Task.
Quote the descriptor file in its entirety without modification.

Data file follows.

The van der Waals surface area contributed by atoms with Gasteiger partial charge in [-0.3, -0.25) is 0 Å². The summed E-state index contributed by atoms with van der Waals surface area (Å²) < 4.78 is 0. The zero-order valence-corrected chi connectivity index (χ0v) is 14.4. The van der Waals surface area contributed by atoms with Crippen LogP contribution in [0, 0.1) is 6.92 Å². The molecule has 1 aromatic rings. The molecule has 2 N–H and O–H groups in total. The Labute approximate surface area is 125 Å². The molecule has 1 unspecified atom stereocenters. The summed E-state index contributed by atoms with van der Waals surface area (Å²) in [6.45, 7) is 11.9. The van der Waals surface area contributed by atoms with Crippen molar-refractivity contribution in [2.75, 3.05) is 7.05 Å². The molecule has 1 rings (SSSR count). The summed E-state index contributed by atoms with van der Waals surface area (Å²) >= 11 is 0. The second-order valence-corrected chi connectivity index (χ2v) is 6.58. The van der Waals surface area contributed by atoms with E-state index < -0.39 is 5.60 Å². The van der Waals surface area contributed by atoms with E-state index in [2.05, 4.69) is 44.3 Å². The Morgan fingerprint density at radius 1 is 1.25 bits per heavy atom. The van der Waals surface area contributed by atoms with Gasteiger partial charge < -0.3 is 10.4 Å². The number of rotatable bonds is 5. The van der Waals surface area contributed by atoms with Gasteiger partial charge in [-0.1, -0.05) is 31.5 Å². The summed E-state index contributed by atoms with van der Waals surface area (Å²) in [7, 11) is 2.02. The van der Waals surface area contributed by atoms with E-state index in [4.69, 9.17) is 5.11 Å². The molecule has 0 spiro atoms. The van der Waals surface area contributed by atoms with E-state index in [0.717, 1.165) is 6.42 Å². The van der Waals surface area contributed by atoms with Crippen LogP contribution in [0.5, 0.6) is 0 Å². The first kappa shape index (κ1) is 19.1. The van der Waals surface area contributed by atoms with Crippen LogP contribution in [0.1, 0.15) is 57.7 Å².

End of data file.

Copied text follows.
The van der Waals surface area contributed by atoms with Gasteiger partial charge in [-0.3, -0.25) is 0 Å². The summed E-state index contributed by atoms with van der Waals surface area (Å²) < 4.78 is 0. The zero-order valence-corrected chi connectivity index (χ0v) is 14.4. The van der Waals surface area contributed by atoms with Crippen LogP contribution in [0, 0.1) is 6.92 Å². The molecule has 1 aromatic rings. The molecule has 2 N–H and O–H groups in total. The Labute approximate surface area is 125 Å². The molecule has 1 unspecified atom stereocenters. The summed E-state index contributed by atoms with van der Waals surface area (Å²) in [6.45, 7) is 11.9. The van der Waals surface area contributed by atoms with Crippen molar-refractivity contribution in [2.75, 3.05) is 7.05 Å². The molecule has 1 rings (SSSR count). The summed E-state index contributed by atoms with van der Waals surface area (Å²) >= 11 is 0. The second-order valence-corrected chi connectivity index (χ2v) is 6.58. The van der Waals surface area contributed by atoms with E-state index < -0.39 is 5.60 Å². The van der Waals surface area contributed by atoms with E-state index in [2.05, 4.69) is 44.3 Å². The Morgan fingerprint density at radius 1 is 1.25 bits per heavy atom. The van der Waals surface area contributed by atoms with Gasteiger partial charge < -0.3 is 10.4 Å². The number of rotatable bonds is 5. The van der Waals surface area contributed by atoms with Gasteiger partial charge in [-0.1, -0.05) is 31.5 Å². The summed E-state index contributed by atoms with van der Waals surface area (Å²) in [7, 11) is 2.02. The van der Waals surface area contributed by atoms with E-state index in [4.69, 9.17) is 5.11 Å². The molecule has 0 spiro atoms. The van der Waals surface area contributed by atoms with E-state index in [0.717, 1.165) is 6.42 Å². The van der Waals surface area contributed by atoms with Crippen LogP contribution in [0.5, 0.6) is 0 Å². The first kappa shape index (κ1) is 19.1. The van der Waals surface area contributed by atoms with Crippen LogP contribution in [0.1, 0.15) is 57.7 Å².